Because of its underlying nature, the currency management sector is in higher need of a standardised index than the equity or interest rate sectors.

Whereas most of the other markets have indices to explain their performances and respond to the portfolio analysis needs of the fund manager, very few are available for the currency markets. Most of the currency indices available are either proprietary and not fully transparent or are passive and not relevant for dy-namic portfolio management purposes. Passive indices do not reflect any of the necessary money management skills to generate profits out of the currency market.

The dynamic currency benchmark, FXDX, has been developed by the BNP Global Markets Research group and aims to answer these issues. The originality of the FXDX resides in the transparency and replicability of its design. The benchmark replicates to a high degree of correlation the average performance of active currency managers by using technical trading rules (Fig 1). FXDX tracks the performance of seven currency pairs each timed by a set of three simple moving averages. The currency pairs tracked are US$-DM, US$-¥, GB£-US$, US$-¥, DM-¥, DM-CHF and GB£-DM. Each currency pair is weighted to reflect the average volume traded in the Foreign Exchange market. These weights were evaluated through the data of daily volume traded shown on the Reuters page DXDX (Fig. 2).

The statistical properties of technical indicators, criteria of risk reduction and transaction costs were used for the selection of the length of the moving averages (32, 61 and 117 days) which adequately represent the time horizon of most investors. Each day, the averages are calculated for each currency at settlement of the Chicago Mercantile Exchange session. These averages are then compared to the current price of the currency pairs. Should the currency price be greater than the moving average the benchmark assumes that a long position is to be initiated or held for the next 24 hours, otherwise the reverse apply. Then the value of the global position is calculated. The benchmark which excludes any simulated risk free income has an in-built leverage of 2.91 to generate the same level of risk taken by the average currency trader as represented by other existing benchmarks. The value of the FXDX was re-based on 1000 in January 1996 (Fig. 3).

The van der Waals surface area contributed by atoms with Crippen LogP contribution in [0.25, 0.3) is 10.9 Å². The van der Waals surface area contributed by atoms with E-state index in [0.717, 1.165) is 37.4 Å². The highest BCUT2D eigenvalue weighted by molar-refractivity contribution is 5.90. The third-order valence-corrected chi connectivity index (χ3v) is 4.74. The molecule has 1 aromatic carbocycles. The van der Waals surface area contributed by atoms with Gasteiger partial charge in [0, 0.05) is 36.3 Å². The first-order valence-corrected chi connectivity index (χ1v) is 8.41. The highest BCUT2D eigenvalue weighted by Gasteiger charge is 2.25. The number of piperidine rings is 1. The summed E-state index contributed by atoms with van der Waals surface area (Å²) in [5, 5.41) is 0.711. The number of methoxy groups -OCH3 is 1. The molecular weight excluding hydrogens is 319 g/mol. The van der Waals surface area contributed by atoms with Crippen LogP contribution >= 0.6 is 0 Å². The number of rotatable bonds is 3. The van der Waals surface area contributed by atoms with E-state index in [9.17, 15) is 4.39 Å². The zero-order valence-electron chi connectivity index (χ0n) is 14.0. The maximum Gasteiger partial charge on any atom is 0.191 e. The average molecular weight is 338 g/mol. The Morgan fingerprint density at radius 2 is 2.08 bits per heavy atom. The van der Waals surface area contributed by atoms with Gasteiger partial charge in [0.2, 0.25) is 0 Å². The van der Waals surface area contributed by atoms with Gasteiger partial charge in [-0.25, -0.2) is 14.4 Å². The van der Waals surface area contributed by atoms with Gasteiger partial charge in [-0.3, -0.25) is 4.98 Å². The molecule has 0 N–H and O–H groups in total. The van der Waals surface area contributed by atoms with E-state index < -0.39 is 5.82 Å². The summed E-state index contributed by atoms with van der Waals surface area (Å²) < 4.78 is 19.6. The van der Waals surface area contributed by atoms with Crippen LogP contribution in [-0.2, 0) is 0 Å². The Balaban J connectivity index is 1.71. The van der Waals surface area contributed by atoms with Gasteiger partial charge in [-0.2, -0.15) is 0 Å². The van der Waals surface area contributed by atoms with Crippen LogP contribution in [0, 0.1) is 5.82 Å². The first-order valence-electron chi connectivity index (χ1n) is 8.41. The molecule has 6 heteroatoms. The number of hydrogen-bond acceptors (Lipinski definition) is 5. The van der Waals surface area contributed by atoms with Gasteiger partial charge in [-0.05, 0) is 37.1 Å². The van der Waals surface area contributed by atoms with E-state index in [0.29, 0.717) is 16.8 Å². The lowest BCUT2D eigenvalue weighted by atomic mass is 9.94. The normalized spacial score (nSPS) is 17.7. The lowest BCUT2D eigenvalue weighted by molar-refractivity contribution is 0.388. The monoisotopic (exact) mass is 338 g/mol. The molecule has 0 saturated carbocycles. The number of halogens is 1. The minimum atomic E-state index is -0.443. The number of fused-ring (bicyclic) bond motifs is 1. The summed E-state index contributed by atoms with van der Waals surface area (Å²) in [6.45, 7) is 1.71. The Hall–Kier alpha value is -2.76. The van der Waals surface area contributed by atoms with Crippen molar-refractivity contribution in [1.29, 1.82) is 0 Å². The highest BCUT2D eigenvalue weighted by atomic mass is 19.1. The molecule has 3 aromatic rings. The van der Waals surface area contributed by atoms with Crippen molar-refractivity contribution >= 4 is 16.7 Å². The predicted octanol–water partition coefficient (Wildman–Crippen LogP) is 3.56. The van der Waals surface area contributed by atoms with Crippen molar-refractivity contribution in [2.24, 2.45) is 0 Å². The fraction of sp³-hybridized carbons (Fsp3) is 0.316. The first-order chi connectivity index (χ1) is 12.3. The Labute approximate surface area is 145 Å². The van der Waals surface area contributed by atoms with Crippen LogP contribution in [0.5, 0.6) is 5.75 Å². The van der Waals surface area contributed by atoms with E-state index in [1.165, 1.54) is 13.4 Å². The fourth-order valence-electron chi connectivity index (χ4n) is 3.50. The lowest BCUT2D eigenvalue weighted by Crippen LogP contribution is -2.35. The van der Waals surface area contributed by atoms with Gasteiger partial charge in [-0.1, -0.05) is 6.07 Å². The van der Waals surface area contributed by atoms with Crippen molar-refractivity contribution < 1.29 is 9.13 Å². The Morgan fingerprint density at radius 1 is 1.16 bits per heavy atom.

Such a benchmark can be used in different ways: To test for market inefficiencies; to evaluate the performance of active currency managers or proprietary traders; and to analyse trading styles: a trend-follower will be positively correlated to the FXDX, while a contrarian trader will be negatively correlated and a discretionary trader should not be correlated to the FXDX (Fig. 4).

The Dynamic Currency Benchmark is now available monthly, on the Micropal, Tass and Refco databases. It is also published every day on the Reuters page FXDX.

A paper detailing the design and uses of the dynamic currency benchmark is available upon request from BNP's Quantitative Research and Trading Desk in London +44 171 623_8810

Pierre Lequex is head of quantitative research and trading at BNP in London.